WORLD Finnish health officials demand right to breastfeed in public

WORLD

Finnish health officials demand right to breastfeed in public

CGTN

04:35, October 06, 2018

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Although Finnish women breastfeed their children for longer on average than counterparts in many other European countries, breastfeeding rates are lower in Finland than other Nordic countries. (Photo: VCG)

Finnish health officials are demanding a law to protect breastfeeding mothers from being driven out of public places, including restaurants and coffee shops, in one of western Europe's most gender equal nations.

The public health authority (THL) called last year for new legislation securing women's rights to nurse a child anywhere in public across Finland. 

Now campaigners have launched a petition in support of the proposal, backed by the National Midwifery Association, which was signed by 1,000 people on Thursday.

If it gathers 50,000 signatures within six months, lawmakers will be forced to debate the issue in the parliament.

"I'm worried that the general attitude regarding breastfeeding is not very good at the moment," petition co-organizer Kati Bhattacharya, a student and nurse in Helsinki, said.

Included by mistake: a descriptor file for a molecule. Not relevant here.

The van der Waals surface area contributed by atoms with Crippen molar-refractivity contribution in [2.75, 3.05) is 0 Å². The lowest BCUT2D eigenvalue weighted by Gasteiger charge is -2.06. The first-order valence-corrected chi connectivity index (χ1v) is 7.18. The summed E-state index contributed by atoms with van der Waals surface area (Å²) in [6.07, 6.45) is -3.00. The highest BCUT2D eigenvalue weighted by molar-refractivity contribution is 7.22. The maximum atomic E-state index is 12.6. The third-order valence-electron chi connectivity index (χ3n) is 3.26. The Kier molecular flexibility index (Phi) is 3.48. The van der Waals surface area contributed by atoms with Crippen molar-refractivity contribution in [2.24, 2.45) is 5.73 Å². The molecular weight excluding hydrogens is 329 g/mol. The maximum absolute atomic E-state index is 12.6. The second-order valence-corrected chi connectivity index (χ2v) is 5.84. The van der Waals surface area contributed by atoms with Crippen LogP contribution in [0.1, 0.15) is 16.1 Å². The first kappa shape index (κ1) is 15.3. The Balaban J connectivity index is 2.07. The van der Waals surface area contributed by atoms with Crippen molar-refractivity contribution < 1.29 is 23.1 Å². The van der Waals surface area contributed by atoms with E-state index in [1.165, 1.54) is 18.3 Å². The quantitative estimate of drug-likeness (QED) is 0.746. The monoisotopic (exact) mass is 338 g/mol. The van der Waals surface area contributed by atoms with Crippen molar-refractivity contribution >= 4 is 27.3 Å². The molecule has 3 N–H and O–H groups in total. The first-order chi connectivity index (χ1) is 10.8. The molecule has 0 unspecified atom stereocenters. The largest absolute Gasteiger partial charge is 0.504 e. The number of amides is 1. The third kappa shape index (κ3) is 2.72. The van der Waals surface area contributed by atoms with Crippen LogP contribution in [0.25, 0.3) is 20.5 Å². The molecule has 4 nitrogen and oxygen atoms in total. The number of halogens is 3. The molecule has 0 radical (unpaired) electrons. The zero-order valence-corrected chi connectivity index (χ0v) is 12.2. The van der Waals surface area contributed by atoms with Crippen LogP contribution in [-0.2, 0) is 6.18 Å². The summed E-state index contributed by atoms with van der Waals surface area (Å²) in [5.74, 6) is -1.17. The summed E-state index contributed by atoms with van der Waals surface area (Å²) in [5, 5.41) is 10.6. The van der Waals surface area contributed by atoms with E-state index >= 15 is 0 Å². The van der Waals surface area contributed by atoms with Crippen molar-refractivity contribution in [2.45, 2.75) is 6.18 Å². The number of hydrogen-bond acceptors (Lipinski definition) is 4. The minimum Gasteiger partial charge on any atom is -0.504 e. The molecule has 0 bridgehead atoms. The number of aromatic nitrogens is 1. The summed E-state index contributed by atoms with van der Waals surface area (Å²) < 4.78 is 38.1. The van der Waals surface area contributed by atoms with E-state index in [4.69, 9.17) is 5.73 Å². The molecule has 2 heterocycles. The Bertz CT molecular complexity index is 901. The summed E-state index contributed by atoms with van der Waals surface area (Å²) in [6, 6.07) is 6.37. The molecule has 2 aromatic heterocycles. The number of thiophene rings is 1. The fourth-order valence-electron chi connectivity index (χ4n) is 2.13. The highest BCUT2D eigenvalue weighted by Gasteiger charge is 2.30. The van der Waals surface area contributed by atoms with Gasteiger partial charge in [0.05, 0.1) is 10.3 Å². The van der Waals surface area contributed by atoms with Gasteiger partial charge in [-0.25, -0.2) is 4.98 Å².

Although Finnish women breastfeed their children for longer on average than counterparts in many other European countries, THL says breastfeeding rates are lower in Finland than other Nordic countries.

Finland also falls short on World Health Organization guidelines to feed babies exclusively on breast milk for the first six months of their lives.

Officials say that negative public attitudes to mothers nursing their babies are partly to blame.

A case last year of a breastfeeding mother in a restaurant who was asked by staff to either go into the toilet or downstairs made headlines and generated vigorous online debate in Finland.

The establishment, in the southern town of Tampere, later told media they asked the woman to move so as not to upset other customers.

"Some people say that breastfeeding mothers should be discreet to make sure people don't get upset," Bhattacharya said.

"I think it should be the other way round, that other people shouldn't be offended by mothers doing the most natural thing in the world," she added.

The proposed law guaranteeing the right to breastfeed in public would bring Finland into line with countries such as the UK and the US, where it is now illegal for business owners to discriminate against breastfeeding mothers.

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